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Wisconsin would cut Medicaid spending by $500 million over the next two years, with much of the savings coming from Family Care, under Gov. Scott Walker's budget released Tuesday.

But state Medicaid spending still would go up overall because the state must pay $1.3 billion over the two years to replace federal stimulus money that has been supporting the program. That money ends this year.

The moves would fill the state's $1.8 billion Medicaid gap, half of its $3.6 billion budget shortfall.

Medicaid, the state-federal health plan for the poor, includes BadgerCare Plus, Family Care, SeniorCare and other services. It covers 1.2 million people in Wisconsin, or one in five residents. Enrollment has swelled in recent years as eligibility expanded and the recession led more people to sign up.

Walker called the program "an unsustainable budget challenge" and proposed $500 million in cuts.

About $110 million would come from Family Care, which provides long-term care for people who are elderly or disabled. The reductions mean about 5,000 people on a waiting list for care would be taken off indefinitely, said Lynn Breedlove, executive director of the advocacy group Disability Rights Wisconsin.

"For some people, it could mean they'll be forced into a nursing home," he said.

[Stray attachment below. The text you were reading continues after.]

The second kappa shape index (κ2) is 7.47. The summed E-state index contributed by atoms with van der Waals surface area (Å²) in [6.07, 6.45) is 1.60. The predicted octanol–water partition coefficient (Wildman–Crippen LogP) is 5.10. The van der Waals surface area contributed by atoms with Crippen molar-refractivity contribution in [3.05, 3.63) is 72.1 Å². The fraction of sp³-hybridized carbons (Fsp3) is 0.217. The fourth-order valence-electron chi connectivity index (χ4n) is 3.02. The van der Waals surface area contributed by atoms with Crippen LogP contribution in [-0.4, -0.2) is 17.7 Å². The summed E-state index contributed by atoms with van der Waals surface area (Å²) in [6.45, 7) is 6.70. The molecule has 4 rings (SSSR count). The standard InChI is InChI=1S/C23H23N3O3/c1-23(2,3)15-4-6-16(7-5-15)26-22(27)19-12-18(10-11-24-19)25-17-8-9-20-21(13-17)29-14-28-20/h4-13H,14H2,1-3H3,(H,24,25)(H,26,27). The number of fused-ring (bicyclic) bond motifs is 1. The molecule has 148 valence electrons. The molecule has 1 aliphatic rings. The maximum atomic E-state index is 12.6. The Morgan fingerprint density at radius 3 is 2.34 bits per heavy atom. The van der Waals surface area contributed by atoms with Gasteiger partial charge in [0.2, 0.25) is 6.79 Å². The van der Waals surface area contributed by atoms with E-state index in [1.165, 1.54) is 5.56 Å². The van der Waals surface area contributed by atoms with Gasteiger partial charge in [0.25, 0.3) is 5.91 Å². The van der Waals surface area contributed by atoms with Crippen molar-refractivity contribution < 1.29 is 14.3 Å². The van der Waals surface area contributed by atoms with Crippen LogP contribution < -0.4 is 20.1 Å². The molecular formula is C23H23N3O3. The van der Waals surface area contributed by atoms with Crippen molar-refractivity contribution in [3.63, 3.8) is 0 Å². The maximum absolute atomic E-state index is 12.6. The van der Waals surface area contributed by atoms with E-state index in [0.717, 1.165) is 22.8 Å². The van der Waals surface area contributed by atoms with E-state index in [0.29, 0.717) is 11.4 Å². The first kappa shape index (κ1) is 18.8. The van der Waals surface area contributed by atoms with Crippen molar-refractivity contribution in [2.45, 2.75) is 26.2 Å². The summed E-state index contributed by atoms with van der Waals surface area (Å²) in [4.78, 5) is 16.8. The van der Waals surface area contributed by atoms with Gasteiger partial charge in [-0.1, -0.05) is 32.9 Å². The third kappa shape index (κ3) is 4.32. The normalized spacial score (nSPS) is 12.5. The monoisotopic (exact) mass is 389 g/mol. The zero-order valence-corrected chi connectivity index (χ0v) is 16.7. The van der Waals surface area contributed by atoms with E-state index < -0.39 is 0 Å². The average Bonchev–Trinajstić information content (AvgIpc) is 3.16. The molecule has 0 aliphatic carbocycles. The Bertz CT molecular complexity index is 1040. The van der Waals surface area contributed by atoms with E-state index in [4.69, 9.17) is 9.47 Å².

SeniorCare recipients who qualify for Medicare Part D would have to enroll in the federal drug program instead, saving the state $15 million.

Other trims would come from limiting payments for end-stage kidney disease, getting rid of birth control services for men and eliminating supplemental payments to some hospitals.

To achieve much of the savings, the state would scrutinize Medicaid enrollment and make patients pay more for services.

Walker's budget repair bill for this year, introduced last month but stalled after 14 Democrats boycotted a vote in the Senate, would give the state Department of Health Services new powers to restrict eligibility, modify benefits and make other changes to Medicaid with less legislative review than is required now.

If the federal government doesn't let the health department make certain changes this year — such as reviewing people's income levels more frequently, verifying residency and checking if enrollees are eligible for private insurance — the state would drop at least 50,000 people from Medicaid next year, saving the state $57 million a year or more.

Under the proposed biennial budget, patients would face "modest co-pays and premiums as they transition from the safety net that these programs provide to gainful employment," Walker said.

Jon Peacock, research director for the Wisconsin Council on Children and Families, said the changes "could cause many families in the state to lose coverage because they can't afford the higher BadgerCare premiums or the coverage offered by their employers."

Walker was among some Republican governors who asked the Obama administration last weekend to change Medicaid from an entitlement program to a block grant, as was done for welfare in the 1990s. The move would cap state funding for Medicaid and give states more control over the program.

"I'd like to have a block grant so we could make adaptations, state by state, as we see fit," Walker said by telephone during the National Governors Association meeting in Washington, D.C.

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